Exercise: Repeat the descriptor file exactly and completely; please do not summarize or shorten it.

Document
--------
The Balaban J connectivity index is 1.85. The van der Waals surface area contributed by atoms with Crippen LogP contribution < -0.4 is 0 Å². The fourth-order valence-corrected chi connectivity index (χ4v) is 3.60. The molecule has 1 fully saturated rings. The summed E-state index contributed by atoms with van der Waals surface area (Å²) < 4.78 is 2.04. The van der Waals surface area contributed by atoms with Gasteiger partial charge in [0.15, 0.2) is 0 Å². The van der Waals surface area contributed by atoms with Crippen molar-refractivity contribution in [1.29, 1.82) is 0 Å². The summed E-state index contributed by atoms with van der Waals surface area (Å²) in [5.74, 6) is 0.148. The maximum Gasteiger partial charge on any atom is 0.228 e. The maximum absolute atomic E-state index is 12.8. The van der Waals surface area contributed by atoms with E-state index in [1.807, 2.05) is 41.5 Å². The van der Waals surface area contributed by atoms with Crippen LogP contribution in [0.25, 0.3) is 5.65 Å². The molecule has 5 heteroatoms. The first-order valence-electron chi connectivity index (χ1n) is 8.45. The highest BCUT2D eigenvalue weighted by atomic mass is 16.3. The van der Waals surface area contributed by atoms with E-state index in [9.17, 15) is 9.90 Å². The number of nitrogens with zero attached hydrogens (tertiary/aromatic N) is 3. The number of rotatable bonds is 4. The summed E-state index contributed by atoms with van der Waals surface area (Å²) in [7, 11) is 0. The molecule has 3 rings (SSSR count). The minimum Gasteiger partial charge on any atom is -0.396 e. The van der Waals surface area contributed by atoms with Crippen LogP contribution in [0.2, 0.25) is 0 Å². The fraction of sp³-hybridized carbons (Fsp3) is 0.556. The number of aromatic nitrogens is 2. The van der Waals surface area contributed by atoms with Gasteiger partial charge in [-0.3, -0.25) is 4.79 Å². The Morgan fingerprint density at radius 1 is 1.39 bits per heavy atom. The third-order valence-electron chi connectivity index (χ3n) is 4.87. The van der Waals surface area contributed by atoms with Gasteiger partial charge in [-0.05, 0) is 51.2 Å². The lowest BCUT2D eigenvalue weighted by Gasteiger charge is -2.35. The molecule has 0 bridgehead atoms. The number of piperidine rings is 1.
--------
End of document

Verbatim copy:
The Balaban J connectivity index is 1.85. The van der Waals surface area contributed by atoms with Crippen LogP contribution < -0.4 is 0 Å². The fourth-order valence-corrected chi connectivity index (χ4v) is 3.60. The molecule has 1 fully saturated rings. The summed E-state index contributed by atoms with van der Waals surface area (Å²) < 4.78 is 2.04. The van der Waals surface area contributed by atoms with Gasteiger partial charge in [0.15, 0.2) is 0 Å². The van der Waals surface area contributed by atoms with Crippen molar-refractivity contribution in [1.29, 1.82) is 0 Å². The summed E-state index contributed by atoms with van der Waals surface area (Å²) in [5.74, 6) is 0.148. The maximum Gasteiger partial charge on any atom is 0.228 e. The maximum absolute atomic E-state index is 12.8. The van der Waals surface area contributed by atoms with E-state index in [1.807, 2.05) is 41.5 Å². The van der Waals surface area contributed by atoms with Crippen LogP contribution in [0.25, 0.3) is 5.65 Å². The molecule has 5 heteroatoms. The first-order valence-electron chi connectivity index (χ1n) is 8.45. The highest BCUT2D eigenvalue weighted by atomic mass is 16.3. The van der Waals surface area contributed by atoms with E-state index in [9.17, 15) is 9.90 Å². The number of nitrogens with zero attached hydrogens (tertiary/aromatic N) is 3. The number of rotatable bonds is 4. The summed E-state index contributed by atoms with van der Waals surface area (Å²) in [7, 11) is 0. The molecule has 3 rings (SSSR count). The minimum Gasteiger partial charge on any atom is -0.396 e. The van der Waals surface area contributed by atoms with Crippen LogP contribution in [0.2, 0.25) is 0 Å². The fraction of sp³-hybridized carbons (Fsp3) is 0.556. The number of aromatic nitrogens is 2. The van der Waals surface area contributed by atoms with Gasteiger partial charge in [-0.3, -0.25) is 4.79 Å². The Morgan fingerprint density at radius 1 is 1.39 bits per heavy atom. The third-order valence-electron chi connectivity index (χ3n) is 4.87. The van der Waals surface area contributed by atoms with Gasteiger partial charge in [-0.05, 0) is 51.2 Å². The lowest BCUT2D eigenvalue weighted by Gasteiger charge is -2.35. The molecule has 0 bridgehead atoms. The number of piperidine rings is 1.